As designed “sargent at legs” you might look into Top 20 by sylvia grandi, I think. I’ve been using shapings (dot com) out of Canada for decades for the variety of lines, products, sizes, and colors of pantyhose. Yes, I have old lady skin now and thyroid problems just add to it. No, I’m not a shill.

      The summerweight hosiery is a great way to survive a hosiery-required work environment! The ones from europe seems to last longer than those sold in US stores…but are still very very light and sheer. I dont melt when outside and/or going to the car that way.

  17. Lighter fabrics, yes. Lighter colors, too. You need not get a white suit, but a light gray or light colored dresses in professional fabrics tends to fit the bill. I also avoid pants and pencil-cut skirts at all costs in a heatwave opting for a-line skirts and dresses as they are more breathable.

    • Ironically, I have started noticing some very wearable a-line skirts and am thinking I should branch out.

      The ones i like aren’t too wide at the bottom and look very summer-friendly. And some are longer than I usually wear, but don’t look matronly.

      Thanks for the reminder.

  18. anon in tejas :

    Im in Houston, and it’s hot and humid– basically starting next week until October.

    Here are my tips…
    — skirts and dresses only, no hose. My office moves to jeans/casual Fridays during the summer, but I sometimes don’t even wear jeans. It’s cooler and easier to wear a dress/skirt.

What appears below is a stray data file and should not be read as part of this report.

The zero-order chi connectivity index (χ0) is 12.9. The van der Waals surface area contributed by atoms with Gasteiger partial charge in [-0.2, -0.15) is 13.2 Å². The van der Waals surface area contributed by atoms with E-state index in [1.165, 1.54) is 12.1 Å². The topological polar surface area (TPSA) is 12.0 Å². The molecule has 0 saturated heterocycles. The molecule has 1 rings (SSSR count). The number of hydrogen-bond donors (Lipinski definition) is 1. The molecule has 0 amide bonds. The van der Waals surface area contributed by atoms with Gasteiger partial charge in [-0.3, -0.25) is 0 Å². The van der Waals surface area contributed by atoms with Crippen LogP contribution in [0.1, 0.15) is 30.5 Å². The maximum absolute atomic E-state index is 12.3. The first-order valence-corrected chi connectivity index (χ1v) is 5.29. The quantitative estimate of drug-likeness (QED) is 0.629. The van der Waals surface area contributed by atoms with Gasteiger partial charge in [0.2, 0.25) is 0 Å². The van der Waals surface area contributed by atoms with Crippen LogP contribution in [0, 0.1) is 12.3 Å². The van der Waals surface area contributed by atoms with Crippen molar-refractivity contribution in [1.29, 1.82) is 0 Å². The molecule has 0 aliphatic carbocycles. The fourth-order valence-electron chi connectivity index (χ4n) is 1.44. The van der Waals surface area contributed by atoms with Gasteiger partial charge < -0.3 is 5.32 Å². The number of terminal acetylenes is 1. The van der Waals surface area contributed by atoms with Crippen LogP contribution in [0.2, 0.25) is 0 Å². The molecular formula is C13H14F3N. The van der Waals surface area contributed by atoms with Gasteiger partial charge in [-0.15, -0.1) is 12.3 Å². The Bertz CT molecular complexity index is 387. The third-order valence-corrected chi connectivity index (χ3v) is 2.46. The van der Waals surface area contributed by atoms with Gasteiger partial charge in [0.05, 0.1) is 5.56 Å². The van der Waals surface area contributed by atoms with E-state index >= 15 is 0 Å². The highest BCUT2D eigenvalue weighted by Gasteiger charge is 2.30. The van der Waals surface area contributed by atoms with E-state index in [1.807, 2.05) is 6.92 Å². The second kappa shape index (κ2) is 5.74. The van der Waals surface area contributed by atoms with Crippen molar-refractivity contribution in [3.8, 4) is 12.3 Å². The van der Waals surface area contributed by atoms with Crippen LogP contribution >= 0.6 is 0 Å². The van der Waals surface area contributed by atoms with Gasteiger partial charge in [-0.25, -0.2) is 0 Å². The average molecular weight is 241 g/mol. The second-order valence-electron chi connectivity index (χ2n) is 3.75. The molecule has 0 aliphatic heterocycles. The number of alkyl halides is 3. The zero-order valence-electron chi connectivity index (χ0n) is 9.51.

— closer to breathable fabrics, and washable fabrics. So most of my summer skirts are cotton/blends and can be washed. This makes it a little better if they are super stinky and they are quite a bit cooler
    — don’t leave the office unless absolutely necessary. no coffee trips, no going out to lunch and walking half way across downtown.
    — never wearing a blazer or cardigan while outside. I carry my jackets to Court, and I don’t wear them from my car to my office. It’s a way of keeping cooler
    — staying hydrated. It has it’s pluses and minuses. Plus, I don’t feel like I am going to pass out in the heat. Minus, I sweat more. YMMV
    — Walking in the shade. There is and can be up to a 10 Degree difference in the shade v. sun.

    • Lady Tetra :

      I second the washable fabrics comment! Also the taking off the outer layer (blazer, cardigan) once outside. Ugh, not looking forward to the heat blast.

    • Walking in the shade is so under-rated! It makes a huge difference. I have been known to zig-zag my way somewhere when I have had to walk in the DC summers, just to catch some building shade.

      I also agree: No long walks mid-day. Carry your blazer. Walk on the shady side. Think cool thoughts.

      For me, lightweight wool slacks are best. Cotton blouses, worn not tucked in. A wrap for the office.

      The hottest time in DC is the 2nd half of July (everyone thinks it’s August, but it’s not). Get yourself an out-of-town assignment or plan your vacation for then!

  19. Anonylicious :

    One thing that may sound counterintuitive: always wearing an undershirt or camisole. It’s another layer, but it helps get the sweat off your skin, especially if you’re somewhere humid where the sweat’s not going to evaporate. It also helps prevent sweat marks on your top.

  20. Senior Attorney :

    And may I just say that this thread makes me very grateful that as hot as it gets here in So Cal (and it does get wicked hot), at least it’s never humid. I’ll never forget the time I packed three outfits for a three-day trip to NYC (my first) in early September and was floored when I was soaked with sweat from the skin out within 10 minutes of venturing out the door! Fortunately I was staying someplace where I could do laundry!

  21. Linen and cottons are cool, but I love tropical weight wools for hot weather because they don’t wrinkle. Linings keep the clothing away from your body and keep the clothing looking neat. And I think another way to keep cool is clothing that is not too fitted or tight. Layers, of course, and carry your jacket or outer layer.